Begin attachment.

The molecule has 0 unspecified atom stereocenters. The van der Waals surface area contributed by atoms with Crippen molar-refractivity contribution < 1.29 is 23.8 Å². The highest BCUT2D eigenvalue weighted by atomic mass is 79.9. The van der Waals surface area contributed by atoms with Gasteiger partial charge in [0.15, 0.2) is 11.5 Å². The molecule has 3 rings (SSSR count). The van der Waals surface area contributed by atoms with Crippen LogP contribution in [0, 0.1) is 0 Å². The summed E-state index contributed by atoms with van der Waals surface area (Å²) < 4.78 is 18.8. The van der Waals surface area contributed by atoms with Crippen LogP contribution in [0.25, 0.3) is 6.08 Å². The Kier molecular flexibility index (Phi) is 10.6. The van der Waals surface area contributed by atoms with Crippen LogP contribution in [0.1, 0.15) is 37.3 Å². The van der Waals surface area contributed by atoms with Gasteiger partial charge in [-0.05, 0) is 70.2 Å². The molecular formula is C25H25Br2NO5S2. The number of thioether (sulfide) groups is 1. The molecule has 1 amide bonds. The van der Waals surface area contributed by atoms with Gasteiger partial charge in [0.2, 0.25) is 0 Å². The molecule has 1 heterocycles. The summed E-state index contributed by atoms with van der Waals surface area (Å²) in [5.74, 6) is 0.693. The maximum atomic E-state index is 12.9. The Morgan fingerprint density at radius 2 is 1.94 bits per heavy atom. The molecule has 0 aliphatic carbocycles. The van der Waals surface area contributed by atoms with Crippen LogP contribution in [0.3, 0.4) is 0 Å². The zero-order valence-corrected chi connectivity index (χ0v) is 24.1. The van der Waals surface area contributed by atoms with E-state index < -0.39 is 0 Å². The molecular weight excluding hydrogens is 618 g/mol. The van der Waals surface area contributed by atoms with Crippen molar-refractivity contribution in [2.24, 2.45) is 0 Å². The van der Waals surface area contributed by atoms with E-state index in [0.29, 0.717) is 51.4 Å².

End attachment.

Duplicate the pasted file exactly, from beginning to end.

The molecule has 0 unspecified atom stereocenters. The van der Waals surface area contributed by atoms with Crippen molar-refractivity contribution < 1.29 is 23.8 Å². The highest BCUT2D eigenvalue weighted by atomic mass is 79.9. The van der Waals surface area contributed by atoms with Gasteiger partial charge in [0.15, 0.2) is 11.5 Å². The molecule has 3 rings (SSSR count). The van der Waals surface area contributed by atoms with Crippen LogP contribution in [0, 0.1) is 0 Å². The summed E-state index contributed by atoms with van der Waals surface area (Å²) < 4.78 is 18.8. The van der Waals surface area contributed by atoms with Crippen LogP contribution in [0.25, 0.3) is 6.08 Å². The Kier molecular flexibility index (Phi) is 10.6. The van der Waals surface area contributed by atoms with Crippen LogP contribution in [0.1, 0.15) is 37.3 Å². The van der Waals surface area contributed by atoms with Gasteiger partial charge in [-0.05, 0) is 70.2 Å². The molecular formula is C25H25Br2NO5S2. The number of thioether (sulfide) groups is 1. The molecule has 1 amide bonds. The van der Waals surface area contributed by atoms with Gasteiger partial charge in [0.2, 0.25) is 0 Å². The molecule has 1 heterocycles. The summed E-state index contributed by atoms with van der Waals surface area (Å²) in [5.74, 6) is 0.693. The maximum atomic E-state index is 12.9. The Morgan fingerprint density at radius 2 is 1.94 bits per heavy atom. The molecule has 0 aliphatic carbocycles. The van der Waals surface area contributed by atoms with Crippen LogP contribution in [0.3, 0.4) is 0 Å². The zero-order valence-corrected chi connectivity index (χ0v) is 24.1. The van der Waals surface area contributed by atoms with E-state index < -0.39 is 0 Å². The molecular weight excluding hydrogens is 618 g/mol. The van der Waals surface area contributed by atoms with Crippen molar-refractivity contribution in [2.24, 2.45) is 0 Å². The van der Waals surface area contributed by atoms with E-state index in [0.29, 0.717) is 51.4 Å².